There has been much chatter about the main question surrounding the electability of the presumptive Democratic nominee, Senator Barack Obama, which, ostensibly, finds its locus in his ability to win over blue collar voters. Steel towns in Western Pennsylvania certainly qualify. Having frequently visited one such town I would like to share some observations that just might shock many o’ big city pundit.
While driving through some of the poorer sections of town I came across more than a couple of front-yard signs and bumper stickers announcing the intention of voting for Barack Obama. No such signs were displayed on Senator McCain’s behalf, neither in the poor section nor in the higher income neighborhoods. As one heads out toward the rural district, mainly farmlands, one is greeted by the same Republican silence. I scratched my head and pondered what this could mean.
At first, it occurred to me that those who intend to vote for McCain could not find a sign or a bumper sticker. Not likely. Perhaps they prefer to remain discreet about their intention. Certainly not likely, the Republican base in Western PA tends to be vocal to the point of deafening screech. My guess, then, would be that the inhabitants of the heartland haven’t convinced themselves that voting for Senator McCain is the right thing to do, no matter what their party affiliation.
Given that many of the towns in Western PA have been the biggest human contributors to the wars in Iraq and Afghanistan – they have paid relatively more in human sacrifice than most big cities – it appears that their doubt about a continued war in both countries, and the prospect of yet another war with Iran, is behind the vast reluctance to jump aboard the double-talking, waffling, flip-flopping and dementia-coated express that McCain has presented of late. As of this writing, Pennsylvania was tied for second place with New York and second only to California in the absolute number of fatalities ( in these two pointless wars. If we adjust the number of lives lost to the population of each state we may calculate a relative loss index which clearly shows that, of these three states, Pennsylvania has the largest loss: New York = 10.72, California = 13.66 and Pennsylvania = 16.63.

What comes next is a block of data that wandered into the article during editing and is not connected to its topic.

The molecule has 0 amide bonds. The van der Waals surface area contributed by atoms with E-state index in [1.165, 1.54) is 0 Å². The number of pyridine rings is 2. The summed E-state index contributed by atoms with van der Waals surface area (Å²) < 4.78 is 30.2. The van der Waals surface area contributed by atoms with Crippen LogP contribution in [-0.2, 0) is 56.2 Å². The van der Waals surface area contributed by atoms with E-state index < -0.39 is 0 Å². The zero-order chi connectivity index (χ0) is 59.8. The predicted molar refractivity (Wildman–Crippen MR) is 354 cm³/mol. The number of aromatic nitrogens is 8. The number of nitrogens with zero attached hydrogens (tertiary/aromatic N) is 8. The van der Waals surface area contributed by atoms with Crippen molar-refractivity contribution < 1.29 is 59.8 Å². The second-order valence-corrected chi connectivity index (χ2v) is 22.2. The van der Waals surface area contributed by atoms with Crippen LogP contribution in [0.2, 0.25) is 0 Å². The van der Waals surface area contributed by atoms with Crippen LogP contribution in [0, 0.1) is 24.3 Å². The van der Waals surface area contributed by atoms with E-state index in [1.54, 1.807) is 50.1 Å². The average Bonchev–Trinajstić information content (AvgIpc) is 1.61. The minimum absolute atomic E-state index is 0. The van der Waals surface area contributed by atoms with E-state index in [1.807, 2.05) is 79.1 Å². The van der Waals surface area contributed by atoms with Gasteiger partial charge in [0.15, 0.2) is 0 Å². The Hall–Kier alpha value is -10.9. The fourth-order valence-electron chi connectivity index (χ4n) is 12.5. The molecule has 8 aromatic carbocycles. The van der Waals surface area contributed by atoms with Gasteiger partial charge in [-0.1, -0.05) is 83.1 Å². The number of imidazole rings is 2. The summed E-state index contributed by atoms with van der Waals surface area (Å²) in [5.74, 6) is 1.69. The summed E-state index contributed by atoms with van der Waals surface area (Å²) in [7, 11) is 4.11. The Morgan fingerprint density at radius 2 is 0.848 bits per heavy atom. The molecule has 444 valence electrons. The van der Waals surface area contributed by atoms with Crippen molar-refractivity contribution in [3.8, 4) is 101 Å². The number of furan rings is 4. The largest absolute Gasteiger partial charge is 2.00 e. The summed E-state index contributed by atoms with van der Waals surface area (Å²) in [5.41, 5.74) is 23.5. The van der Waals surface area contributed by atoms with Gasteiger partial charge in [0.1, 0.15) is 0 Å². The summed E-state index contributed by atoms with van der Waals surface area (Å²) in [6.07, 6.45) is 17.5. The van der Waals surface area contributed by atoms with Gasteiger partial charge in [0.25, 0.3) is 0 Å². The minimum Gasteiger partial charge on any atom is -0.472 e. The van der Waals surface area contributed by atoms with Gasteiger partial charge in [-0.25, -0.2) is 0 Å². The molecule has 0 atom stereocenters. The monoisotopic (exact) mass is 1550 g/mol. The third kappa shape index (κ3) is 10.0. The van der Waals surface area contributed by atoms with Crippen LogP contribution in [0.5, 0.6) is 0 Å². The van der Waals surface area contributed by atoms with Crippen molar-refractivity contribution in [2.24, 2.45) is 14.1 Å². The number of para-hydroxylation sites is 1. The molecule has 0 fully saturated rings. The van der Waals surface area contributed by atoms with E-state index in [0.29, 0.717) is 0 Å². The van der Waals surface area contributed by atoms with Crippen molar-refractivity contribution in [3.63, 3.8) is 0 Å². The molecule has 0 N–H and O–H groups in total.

One might conjecture that the toll of this deceitful foreign policy has begun to make itself felt in even the more conservative burgs of this U.S.A. So, yes, even though many voters are frantic with the price of gasoline alongside that of so many other commodities which is oft times ignored by the general public (until it hits them in the pocketbook), the wars have not been forgotten.
This lack of conservative fervor is auspicious, for sure, and the fact that Bush/McCain have also managed to alienate a significant cluster of the Christian right does not help.
It is no simple task to speculate what all of this might signify come November, however, it seems quite evident that the conservative forces have taken a beating as a result of the current administration’s arrogant disregard, nay, disrespect for the well-being of the American populace, as well as for its constitutionally endowed rights. The phrase “Life, liberty and the pursuit of happiness” has been transformed into, “Death, slavery and the pursuit of Zoloft” at the hands of politicians who were not even elected. It would come as no surprise if an overwhelming majority of the 2008 voters is ready for a real change; the kind that can only be accomplished through a full transfusion of the viscous, contaminated blood currently pumping in the veins of Washington D.C.